University of Michigan Wins the American Solar Challenge
The University of Michigan continued its dominance in solar
car racing by winning the 1,200-mile American Solar
Challenge, a race through four Midwestern states which
concluded on June 26. Michigan, which won 5 of the event’s
predecessors,
finished more than two hours ahead of second-place
University of Minnesota.


Visit the original post at: Energy News

Japan Successfully Deploys a Solar Sail in Space
Japan’s space agency has successfully deployed a “solar sail”
on the first spacecraft employing both photon propulsion and
thin-film solar power generation. And, European engineers
are planning an all-night flight on a solar-powered airplane.


Visit the original post at: Energy News

New USDA Report Provides Roadmap for U.S. Biofuel Energy Goals
The U.S. Department of Agriculture has released a report
providing a roadmap to meet the new Renewable Fuel
Standard of 36 billion gallons of biofuels by 2022. The report
notes that the Southeast and Central-Eastern regions could
produce more than 90% of the biofuel feedstocks.


Visit the original post at: Energy News

The Morning Challenge Suggests Japanese People To Wake Up 1 Hour Earlier For Saving CO2
It looks like the Japanese aren’t going to stay behind the English with daylight saving (or vice-versa), and launch a campaign that encourages people to change their wake-up and sleep time one hour earlier to save lots of tons of emitted carbon dioxide.


Visit the original post at: Energy News

Tesla wows on first day of trading, but will it last?

I’m happy for Tesla Motors. The company’s initial public offering Tuesday was, despite the many doubters out there, a stunning success. The company closed its first day of trading at $23.89, which is roughly 40 per cent higher than its offering price. The doubters, quite understandably, point to the fact that Tesla is not profitable and has a long road ahead before it stops bleeding red ink. But there’s a sense of excitement around Tesla that bodes well for the clean technology sector generally. Yes, Virginia, there is a venture capital exit strategy for cleantech companies — even electric car companies. I have no doubt we’ll see Tesla’s stock fall below its $17 offering price, and that will likely happen in the next week or two. Still, I think there’s a solid group of investors out there that want to see Tesla succeed, believe it will succeed, and are patient enough to wait for that day. Personally, I think it will end up being scooped up by a major automotive OEM when the stock dips to bargain levels. Whatever the outcome, Tesla has a strong brand backed by strong engineering and ballsy vision, and while investors will likely be in the back seat for years asking, “Are we there yet?”, this company deserves a pat on the back and an “A” for effort and inspiration.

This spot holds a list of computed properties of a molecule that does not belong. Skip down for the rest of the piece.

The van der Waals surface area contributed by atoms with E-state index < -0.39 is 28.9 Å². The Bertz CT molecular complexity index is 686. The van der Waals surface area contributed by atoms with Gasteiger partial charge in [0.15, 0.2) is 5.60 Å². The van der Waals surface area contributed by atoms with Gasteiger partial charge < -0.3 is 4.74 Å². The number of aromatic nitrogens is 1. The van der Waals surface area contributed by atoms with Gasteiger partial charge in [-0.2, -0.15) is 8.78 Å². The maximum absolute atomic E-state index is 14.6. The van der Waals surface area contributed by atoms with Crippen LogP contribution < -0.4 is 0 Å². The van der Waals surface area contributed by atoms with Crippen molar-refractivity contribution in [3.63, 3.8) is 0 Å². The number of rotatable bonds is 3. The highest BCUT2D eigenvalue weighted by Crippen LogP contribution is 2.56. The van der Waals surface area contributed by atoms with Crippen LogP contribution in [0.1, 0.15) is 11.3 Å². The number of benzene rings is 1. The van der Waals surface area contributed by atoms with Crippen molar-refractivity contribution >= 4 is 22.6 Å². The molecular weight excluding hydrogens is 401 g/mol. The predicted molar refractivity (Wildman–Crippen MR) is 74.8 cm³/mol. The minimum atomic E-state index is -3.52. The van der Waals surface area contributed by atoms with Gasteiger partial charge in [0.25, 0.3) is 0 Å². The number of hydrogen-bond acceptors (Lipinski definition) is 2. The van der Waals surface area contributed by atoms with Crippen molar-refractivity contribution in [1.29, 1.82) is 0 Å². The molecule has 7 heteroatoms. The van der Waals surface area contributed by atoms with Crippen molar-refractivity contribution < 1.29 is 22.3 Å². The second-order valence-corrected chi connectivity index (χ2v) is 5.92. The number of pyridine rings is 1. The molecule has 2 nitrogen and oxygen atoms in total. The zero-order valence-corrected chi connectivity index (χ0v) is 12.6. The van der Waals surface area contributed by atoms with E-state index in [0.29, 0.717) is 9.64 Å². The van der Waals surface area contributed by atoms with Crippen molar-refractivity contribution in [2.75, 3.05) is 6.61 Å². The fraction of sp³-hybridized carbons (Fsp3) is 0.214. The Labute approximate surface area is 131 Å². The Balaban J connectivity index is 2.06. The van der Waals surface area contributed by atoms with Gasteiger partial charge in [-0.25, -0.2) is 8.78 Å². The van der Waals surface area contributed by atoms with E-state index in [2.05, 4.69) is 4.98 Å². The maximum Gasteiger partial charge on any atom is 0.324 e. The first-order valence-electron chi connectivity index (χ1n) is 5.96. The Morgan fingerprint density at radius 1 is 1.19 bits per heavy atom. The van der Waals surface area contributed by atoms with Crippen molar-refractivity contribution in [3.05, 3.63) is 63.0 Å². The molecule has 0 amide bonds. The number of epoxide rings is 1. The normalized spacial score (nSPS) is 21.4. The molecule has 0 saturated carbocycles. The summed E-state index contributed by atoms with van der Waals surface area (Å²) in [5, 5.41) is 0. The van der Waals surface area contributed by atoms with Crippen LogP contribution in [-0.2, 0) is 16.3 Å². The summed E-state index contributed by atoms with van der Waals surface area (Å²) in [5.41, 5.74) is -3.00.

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Visit the original post at: Energy News

Tesla wows on first day of trading, but will it last?

I’m happy for Tesla Motors. The company’s initial public offering Tuesday was, despite the many doubters out there, a stunning success. The company closed its first day of trading at $23.89, which is roughly 40 per cent higher than its offering price. The doubters, quite understandably, point to the fact that Tesla is not profitable and has a long road ahead before it stops bleeding red ink. But there’s a sense of excitement around Tesla that bodes well for the clean technology sector generally. Yes, Virginia, there is a venture capital exit strategy for cleantech companies — even electric car companies. I have no doubt we’ll see Tesla’s stock fall below its $17 offering price, and that will likely happen in the next week or two. Still, I think there’s a solid group of investors out there that want to see Tesla succeed, believe it will succeed, and are patient enough to wait for that day. Personally, I think it will end up being scooped up by a major automotive OEM when the stock dips to bargain levels. Whatever the outcome, Tesla has a strong brand backed by strong engineering and ballsy vision, and while investors will likely be in the back seat for years asking, “Are we there yet?”, this company deserves a pat on the back and an “A” for effort and inspiration.

Share/Save/Bookmark


Visit the original post at: Energy News